"To establish the sports car, you have to race it," said Zora Arkus-Duntov, acknowledged as the person most responsible for making the Corvette a respected sports car worldwide.

Mr. Duntov joined General Motors in 1953, as part of a new emphasis on application of new technology within the Chevrolet engineering team. He brought his European automotive high-performance experience to bear on the just-introduced Corvette, in an effort to correct what were acknowledged to be "awful" handling problems. Mr. Duntov was assigned to the Corvette in 1955, and immediately set about to dramatically upgrade performance of the V8 version, introduced that year. While there have been many Duntov-inspired developments, the most well known in those early years was the first "Duntov" cam, which added over 30 horsepower to the sedate 265 cu. in. V8. Engine and chassis sophistication accelerated rapidly due to Mr. Duntov's influence, being evident in the high-performance 1957 model.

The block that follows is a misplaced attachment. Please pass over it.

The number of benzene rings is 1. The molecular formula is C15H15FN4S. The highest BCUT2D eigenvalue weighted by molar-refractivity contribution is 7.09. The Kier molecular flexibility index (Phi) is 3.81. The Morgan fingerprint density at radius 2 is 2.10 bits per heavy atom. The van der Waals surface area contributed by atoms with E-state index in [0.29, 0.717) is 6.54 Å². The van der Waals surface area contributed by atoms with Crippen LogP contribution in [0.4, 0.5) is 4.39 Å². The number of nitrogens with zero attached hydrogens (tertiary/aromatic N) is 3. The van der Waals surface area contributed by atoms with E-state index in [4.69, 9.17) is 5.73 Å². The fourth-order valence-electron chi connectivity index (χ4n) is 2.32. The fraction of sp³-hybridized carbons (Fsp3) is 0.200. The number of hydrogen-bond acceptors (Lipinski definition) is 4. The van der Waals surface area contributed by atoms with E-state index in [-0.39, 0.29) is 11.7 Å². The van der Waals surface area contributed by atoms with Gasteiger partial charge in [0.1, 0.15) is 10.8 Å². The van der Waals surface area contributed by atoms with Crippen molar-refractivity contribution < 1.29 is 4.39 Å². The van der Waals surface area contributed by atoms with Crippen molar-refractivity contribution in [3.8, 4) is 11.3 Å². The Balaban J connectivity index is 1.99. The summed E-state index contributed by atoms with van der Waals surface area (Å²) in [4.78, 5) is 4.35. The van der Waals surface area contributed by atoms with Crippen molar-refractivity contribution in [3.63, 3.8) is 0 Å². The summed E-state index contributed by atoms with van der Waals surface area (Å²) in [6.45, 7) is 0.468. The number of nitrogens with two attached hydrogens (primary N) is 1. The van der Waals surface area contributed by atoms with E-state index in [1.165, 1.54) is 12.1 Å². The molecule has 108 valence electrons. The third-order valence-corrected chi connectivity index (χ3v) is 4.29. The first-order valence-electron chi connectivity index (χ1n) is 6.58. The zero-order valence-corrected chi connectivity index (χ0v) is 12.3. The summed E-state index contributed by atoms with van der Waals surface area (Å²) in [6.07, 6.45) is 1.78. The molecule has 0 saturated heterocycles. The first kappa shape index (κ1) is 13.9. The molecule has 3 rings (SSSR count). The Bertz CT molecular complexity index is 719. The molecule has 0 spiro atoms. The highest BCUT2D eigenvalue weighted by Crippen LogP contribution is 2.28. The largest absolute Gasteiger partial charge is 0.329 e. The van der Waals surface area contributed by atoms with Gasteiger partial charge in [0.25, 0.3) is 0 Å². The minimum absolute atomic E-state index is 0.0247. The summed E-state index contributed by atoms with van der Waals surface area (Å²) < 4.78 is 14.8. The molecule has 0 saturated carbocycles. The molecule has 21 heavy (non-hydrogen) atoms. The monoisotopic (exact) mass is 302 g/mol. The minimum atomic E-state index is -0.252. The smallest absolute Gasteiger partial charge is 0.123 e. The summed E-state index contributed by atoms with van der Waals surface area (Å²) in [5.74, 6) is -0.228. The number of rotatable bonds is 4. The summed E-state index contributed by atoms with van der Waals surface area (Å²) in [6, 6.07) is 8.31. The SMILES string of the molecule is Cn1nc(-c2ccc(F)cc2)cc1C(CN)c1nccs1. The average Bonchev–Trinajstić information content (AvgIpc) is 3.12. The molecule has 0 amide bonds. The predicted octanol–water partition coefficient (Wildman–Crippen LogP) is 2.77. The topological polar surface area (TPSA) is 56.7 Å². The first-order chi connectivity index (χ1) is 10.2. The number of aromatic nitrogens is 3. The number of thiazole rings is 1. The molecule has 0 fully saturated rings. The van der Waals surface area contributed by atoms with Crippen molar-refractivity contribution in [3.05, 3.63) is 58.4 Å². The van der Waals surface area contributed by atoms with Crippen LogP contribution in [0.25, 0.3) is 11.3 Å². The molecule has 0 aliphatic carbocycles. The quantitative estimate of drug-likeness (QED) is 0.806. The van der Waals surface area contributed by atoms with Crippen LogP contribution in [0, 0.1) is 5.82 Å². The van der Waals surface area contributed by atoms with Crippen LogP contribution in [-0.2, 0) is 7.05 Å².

The racing focus of Mr. Duntov's work on the Corvette accelerated with the SS project, this car running 155 mph at the opening of the new Daytona International Speedway in 1959 (the first car to officially circle the track.) That same year Duntov was named director of high performance vehicles, which allowed him to focus even more attention on racing (despite the AMA ban) and begin work on engine and chassis development of the now legendary Grand Sport.

"For the first time," said Mr. Duntov, in reference to the 1963 Sting Ray, "I have a Corvette I can be proud to drive in Europe." Essentially, Duntov's 1963 Sting Ray chassis evolved from work begun as early as 1959 on the Grand Sport concept. From that point forward, the Corvette matured as a world-class sports car.

Zora Arkus-Duntov retired from GM in 1974, but his impact on engineering and design had tremendous momentum. As an example, production of his '63 Sting Ray chassis design continued through the1982 model year. Mr. Duntov's vision and energy brought the Corvette exitement to life, in what continues today as the only true production American sports car.